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  11. Dirty Dog

    Dirty Dog MT Senior Moderator Staff Member

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    In our MDK branch, 1st Dan is an instructor rank.
     
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  12. dvcochran

    dvcochran Senior Master

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    Getting additional education as an instructor is something I have always thought has systemic value. The Kukkiwon has instructor certification every year or so which I think is a very comprehensive course. While not required to instruct in any TKD school I am aware of, it does a good job to teaching the "way" WT/Kukkiwon schools practice their specific elements. Of course, anything else taught by a specific school should be an integral part of getting to whatever BB level teaching is allowed.
     
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  13. KenpoDave

    KenpoDave 2nd Black Belt

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    Our style, Tracy’s Kenpo, has instructor certification that is separate from rank. It has traditionally been left up to certified instructors to train and certify others, but the senior council of Tracy’s is currently working to formalize the training and introduce levels from Instructor to Master Instructor.
     
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  14. Christopher Adamchek

    Christopher Adamchek Blue Belt

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    We dont have instructor certification
    2nd or 3rd dan is typically a full instructor (if they even like teaching or assisting teaching)
     
  15. kempodisciple

    kempodisciple MT Moderator Staff Member

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    I agree, but only for large systems. If you have a smaller system, it can help to allow anyone with enough experience and ability become an instructor. If you have the main instructor of a small style leave, retire, get injured, etc. and no one in the dojo at the time has the instructor training, all the students are out of a dojo, and the style dies in the area. If you train somewhere and have been training for years, but suddenly have to move, teaching may be the only way to continue training consistently in the style, and also a way for the style to spread. For something like kukkiwon TKD, muay thai, boxing, or bjj that are in every city these issues don't exist as much, but for smaller styles an instructor certificate could seriously hamper growth.
     
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  16. gpseymour

    gpseymour MT Moderator Staff Member

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    How many levels are they talking about? Is there a functional distinction among them?
     
  17. gpseymour

    gpseymour MT Moderator Staff Member

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    I agree it's useful to have anyone with sufficient experience and knowledge available for teaching. Even better if that's supplemented with instructor training. That's possible even with a small group, say within a single school or small collection of schools. It just needs either some student teaching and instructor training built into the appropriate rank, or at least some sort of annual boot camp or something. It's a bit of extra work, but a good instructor who has done his research into teaching methods and found what works for different kinds of people could do a respectable job of it.
     
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  18. KenpoDave

    KenpoDave 2nd Black Belt

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    I have heard 5. It is in development. From what I know, there is certainly a functional distinction in the training at each level. I imagine those lines will blur as people teach, bringing their own natural talents and life experiences in...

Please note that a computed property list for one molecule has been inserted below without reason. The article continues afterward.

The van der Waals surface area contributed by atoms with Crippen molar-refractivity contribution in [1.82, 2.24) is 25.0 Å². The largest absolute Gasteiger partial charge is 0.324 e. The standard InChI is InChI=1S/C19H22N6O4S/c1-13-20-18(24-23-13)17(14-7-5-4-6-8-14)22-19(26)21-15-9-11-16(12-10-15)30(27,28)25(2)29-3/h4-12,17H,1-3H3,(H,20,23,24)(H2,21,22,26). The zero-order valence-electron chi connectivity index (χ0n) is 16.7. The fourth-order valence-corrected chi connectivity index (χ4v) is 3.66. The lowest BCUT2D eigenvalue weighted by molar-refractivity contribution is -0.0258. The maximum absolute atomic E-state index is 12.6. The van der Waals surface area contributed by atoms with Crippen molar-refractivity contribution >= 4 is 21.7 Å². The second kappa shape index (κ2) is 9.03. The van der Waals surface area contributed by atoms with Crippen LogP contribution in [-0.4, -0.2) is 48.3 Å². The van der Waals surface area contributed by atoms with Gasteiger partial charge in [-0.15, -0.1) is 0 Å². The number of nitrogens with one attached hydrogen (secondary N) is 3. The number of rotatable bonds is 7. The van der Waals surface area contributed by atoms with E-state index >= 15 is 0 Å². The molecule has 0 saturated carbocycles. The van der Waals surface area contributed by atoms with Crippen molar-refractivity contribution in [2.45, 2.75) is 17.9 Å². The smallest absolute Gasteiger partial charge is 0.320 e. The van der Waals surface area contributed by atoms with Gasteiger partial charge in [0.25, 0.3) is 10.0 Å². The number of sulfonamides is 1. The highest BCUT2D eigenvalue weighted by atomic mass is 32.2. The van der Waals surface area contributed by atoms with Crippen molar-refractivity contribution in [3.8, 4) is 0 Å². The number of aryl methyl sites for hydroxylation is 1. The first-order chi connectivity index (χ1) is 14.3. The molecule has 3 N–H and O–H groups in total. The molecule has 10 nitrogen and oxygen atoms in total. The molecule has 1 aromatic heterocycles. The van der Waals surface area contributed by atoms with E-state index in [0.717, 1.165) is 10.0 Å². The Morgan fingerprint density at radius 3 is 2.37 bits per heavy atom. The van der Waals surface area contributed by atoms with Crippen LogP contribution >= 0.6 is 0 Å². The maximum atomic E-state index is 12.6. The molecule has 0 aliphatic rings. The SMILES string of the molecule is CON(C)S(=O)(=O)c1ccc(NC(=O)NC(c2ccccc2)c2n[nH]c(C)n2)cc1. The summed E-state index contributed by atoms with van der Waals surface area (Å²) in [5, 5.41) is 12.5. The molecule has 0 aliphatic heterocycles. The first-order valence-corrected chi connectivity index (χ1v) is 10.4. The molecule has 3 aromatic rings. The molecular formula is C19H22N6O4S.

19. gpseymour

    gpseymour MT Moderator Staff Member

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    I'm just curious if you know what the functional distinctions are intended to be? To clarify what I meant by "functional", I mean something that they can do (within the organization) at each level. For instance, I created just 2 levels: Instructor and Senior Instructor. The only functional difference is that a Senior Instructor can promote to Instructor (and Senior Instructor). I didn't find a need beyond that, though if I built a large following (which I almost certainly won't), I could be convinced to add a Master Instructor, and making the promotion to Senior Instructor that group's purview.
     
  20. Bruce7

    Bruce7 Brown Belt

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    In today's world I think you need at least a black belt to teach. In my first MA class over 40 years ago, I was taught by a yellow belt with 5 years of experience, while my teacher watched. I think it was as much about him learning to teach as it was me learning. I have 12 years of experience in MA and have coached many sports for many years.

    Today I am wearing a white belt, I tired to help a white belt, the response was the black belt did not tell me that. In her mine how could a white belt know any thing. I just smiled and kicked the bag slowly and hoped she was paying attention. The young black belt method of teaching was kick the heavy bag and said do it like this and make sure to pull your toe back and walk off to watch the higher belts.

    I real like how Kung Fu long fist and Alkido had only black belts and white belts. White belts judged each other by their ability, not by a colored belt. Last night our teachers were out of town, I was not wearing a belt and we had a teacher I had not seen before, half way throw the class she asked if I had been a black belt somewhere else, she was surprised when I said no. She was a good teacher and showed me respect. She noted I did the form slightly different, no one else had noticed. My blocks flow across my body hands open until the end of the movement. The hands move faster if not in tension. Holding a hand with tight fist slows you down.

    I know how to teach better than most teachers, because of my many years of coaching sports. But without a Black Belt no one would let me teach and I would not ask. I think people need the safety of an organization to say the teacher knows what he is teaching. Where as I can tell with in the first 5 minutes without looking at a belt to know if he is a teacher.